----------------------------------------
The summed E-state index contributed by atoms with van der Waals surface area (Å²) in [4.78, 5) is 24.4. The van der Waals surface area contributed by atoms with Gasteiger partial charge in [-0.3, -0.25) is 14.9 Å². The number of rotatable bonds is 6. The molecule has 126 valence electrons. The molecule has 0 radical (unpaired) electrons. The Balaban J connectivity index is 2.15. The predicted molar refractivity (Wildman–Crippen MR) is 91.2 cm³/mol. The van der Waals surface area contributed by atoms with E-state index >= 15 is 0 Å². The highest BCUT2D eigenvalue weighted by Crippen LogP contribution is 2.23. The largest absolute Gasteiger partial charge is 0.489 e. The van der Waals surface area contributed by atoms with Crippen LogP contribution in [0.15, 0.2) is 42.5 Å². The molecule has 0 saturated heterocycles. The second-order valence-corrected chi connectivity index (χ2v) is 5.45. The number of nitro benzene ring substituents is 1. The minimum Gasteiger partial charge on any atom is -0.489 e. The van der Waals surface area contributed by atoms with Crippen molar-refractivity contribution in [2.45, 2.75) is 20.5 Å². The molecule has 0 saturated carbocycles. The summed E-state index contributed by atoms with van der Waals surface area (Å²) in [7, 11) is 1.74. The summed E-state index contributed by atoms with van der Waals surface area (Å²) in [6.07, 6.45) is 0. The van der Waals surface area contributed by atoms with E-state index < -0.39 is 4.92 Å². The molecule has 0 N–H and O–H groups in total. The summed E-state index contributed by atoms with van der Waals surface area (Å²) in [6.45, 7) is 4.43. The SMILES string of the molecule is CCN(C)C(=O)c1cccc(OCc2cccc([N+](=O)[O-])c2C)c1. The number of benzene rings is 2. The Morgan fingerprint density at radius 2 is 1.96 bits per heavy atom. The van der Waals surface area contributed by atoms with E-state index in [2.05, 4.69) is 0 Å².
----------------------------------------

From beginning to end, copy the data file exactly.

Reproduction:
The summed E-state index contributed by atoms with van der Waals surface area (Å²) in [4.78, 5) is 24.4. The van der Waals surface area contributed by atoms with Gasteiger partial charge in [-0.3, -0.25) is 14.9 Å². The number of rotatable bonds is 6. The molecule has 126 valence electrons. The molecule has 0 radical (unpaired) electrons. The Balaban J connectivity index is 2.15. The predicted molar refractivity (Wildman–Crippen MR) is 91.2 cm³/mol. The van der Waals surface area contributed by atoms with E-state index >= 15 is 0 Å². The highest BCUT2D eigenvalue weighted by Crippen LogP contribution is 2.23. The largest absolute Gasteiger partial charge is 0.489 e. The van der Waals surface area contributed by atoms with Crippen LogP contribution in [0.15, 0.2) is 42.5 Å². The molecule has 0 saturated heterocycles. The second-order valence-corrected chi connectivity index (χ2v) is 5.45. The number of nitro benzene ring substituents is 1. The minimum Gasteiger partial charge on any atom is -0.489 e. The van der Waals surface area contributed by atoms with Crippen molar-refractivity contribution in [2.45, 2.75) is 20.5 Å². The molecule has 0 saturated carbocycles. The summed E-state index contributed by atoms with van der Waals surface area (Å²) in [7, 11) is 1.74. The summed E-state index contributed by atoms with van der Waals surface area (Å²) in [6.07, 6.45) is 0. The van der Waals surface area contributed by atoms with E-state index < -0.39 is 4.92 Å². The molecule has 0 N–H and O–H groups in total. The summed E-state index contributed by atoms with van der Waals surface area (Å²) in [6.45, 7) is 4.43. The SMILES string of the molecule is CCN(C)C(=O)c1cccc(OCc2cccc([N+](=O)[O-])c2C)c1. The number of benzene rings is 2. The Morgan fingerprint density at radius 2 is 1.96 bits per heavy atom. The van der Waals surface area contributed by atoms with E-state index in [2.05, 4.69) is 0 Å².